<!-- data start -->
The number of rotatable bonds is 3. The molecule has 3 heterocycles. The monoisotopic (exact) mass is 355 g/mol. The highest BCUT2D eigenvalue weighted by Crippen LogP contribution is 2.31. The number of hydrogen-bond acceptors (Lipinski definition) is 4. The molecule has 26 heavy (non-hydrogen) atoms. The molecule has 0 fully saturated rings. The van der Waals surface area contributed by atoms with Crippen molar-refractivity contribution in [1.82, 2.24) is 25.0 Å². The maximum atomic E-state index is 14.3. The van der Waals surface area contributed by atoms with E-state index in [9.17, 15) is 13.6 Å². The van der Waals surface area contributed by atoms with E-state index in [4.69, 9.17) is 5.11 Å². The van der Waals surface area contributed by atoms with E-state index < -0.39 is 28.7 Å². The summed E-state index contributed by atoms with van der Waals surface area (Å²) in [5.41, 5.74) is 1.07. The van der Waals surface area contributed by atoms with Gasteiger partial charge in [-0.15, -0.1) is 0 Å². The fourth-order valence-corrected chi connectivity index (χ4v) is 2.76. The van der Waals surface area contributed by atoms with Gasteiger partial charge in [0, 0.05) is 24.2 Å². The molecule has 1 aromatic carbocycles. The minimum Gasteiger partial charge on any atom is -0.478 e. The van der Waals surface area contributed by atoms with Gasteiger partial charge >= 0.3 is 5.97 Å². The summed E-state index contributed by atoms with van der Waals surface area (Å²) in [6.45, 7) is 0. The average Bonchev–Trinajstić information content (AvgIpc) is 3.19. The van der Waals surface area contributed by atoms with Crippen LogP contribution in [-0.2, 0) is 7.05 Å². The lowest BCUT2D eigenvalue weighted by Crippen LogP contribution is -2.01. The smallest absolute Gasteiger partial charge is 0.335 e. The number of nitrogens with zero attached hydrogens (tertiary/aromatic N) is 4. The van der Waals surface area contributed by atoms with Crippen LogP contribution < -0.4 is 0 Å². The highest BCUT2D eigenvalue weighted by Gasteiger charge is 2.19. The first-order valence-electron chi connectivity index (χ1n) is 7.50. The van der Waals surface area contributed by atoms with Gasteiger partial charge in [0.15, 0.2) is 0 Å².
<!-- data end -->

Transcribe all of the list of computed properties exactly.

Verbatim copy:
The number of rotatable bonds is 3. The molecule has 3 heterocycles. The monoisotopic (exact) mass is 355 g/mol. The highest BCUT2D eigenvalue weighted by Crippen LogP contribution is 2.31. The number of hydrogen-bond acceptors (Lipinski definition) is 4. The molecule has 26 heavy (non-hydrogen) atoms. The molecule has 0 fully saturated rings. The van der Waals surface area contributed by atoms with Crippen molar-refractivity contribution in [1.82, 2.24) is 25.0 Å². The maximum atomic E-state index is 14.3. The van der Waals surface area contributed by atoms with E-state index in [9.17, 15) is 13.6 Å². The van der Waals surface area contributed by atoms with E-state index in [4.69, 9.17) is 5.11 Å². The van der Waals surface area contributed by atoms with E-state index < -0.39 is 28.7 Å². The summed E-state index contributed by atoms with van der Waals surface area (Å²) in [5.41, 5.74) is 1.07. The van der Waals surface area contributed by atoms with Gasteiger partial charge in [-0.15, -0.1) is 0 Å². The fourth-order valence-corrected chi connectivity index (χ4v) is 2.76. The van der Waals surface area contributed by atoms with Gasteiger partial charge in [0, 0.05) is 24.2 Å². The molecule has 1 aromatic carbocycles. The minimum Gasteiger partial charge on any atom is -0.478 e. The van der Waals surface area contributed by atoms with Gasteiger partial charge >= 0.3 is 5.97 Å². The summed E-state index contributed by atoms with van der Waals surface area (Å²) in [6.45, 7) is 0. The average Bonchev–Trinajstić information content (AvgIpc) is 3.19. The van der Waals surface area contributed by atoms with Crippen LogP contribution in [-0.2, 0) is 7.05 Å². The lowest BCUT2D eigenvalue weighted by Crippen LogP contribution is -2.01. The smallest absolute Gasteiger partial charge is 0.335 e. The number of nitrogens with zero attached hydrogens (tertiary/aromatic N) is 4. The van der Waals surface area contributed by atoms with Crippen LogP contribution < -0.4 is 0 Å². The highest BCUT2D eigenvalue weighted by Gasteiger charge is 2.19. The first-order valence-electron chi connectivity index (χ1n) is 7.50. The van der Waals surface area contributed by atoms with Gasteiger partial charge in [0.15, 0.2) is 0 Å².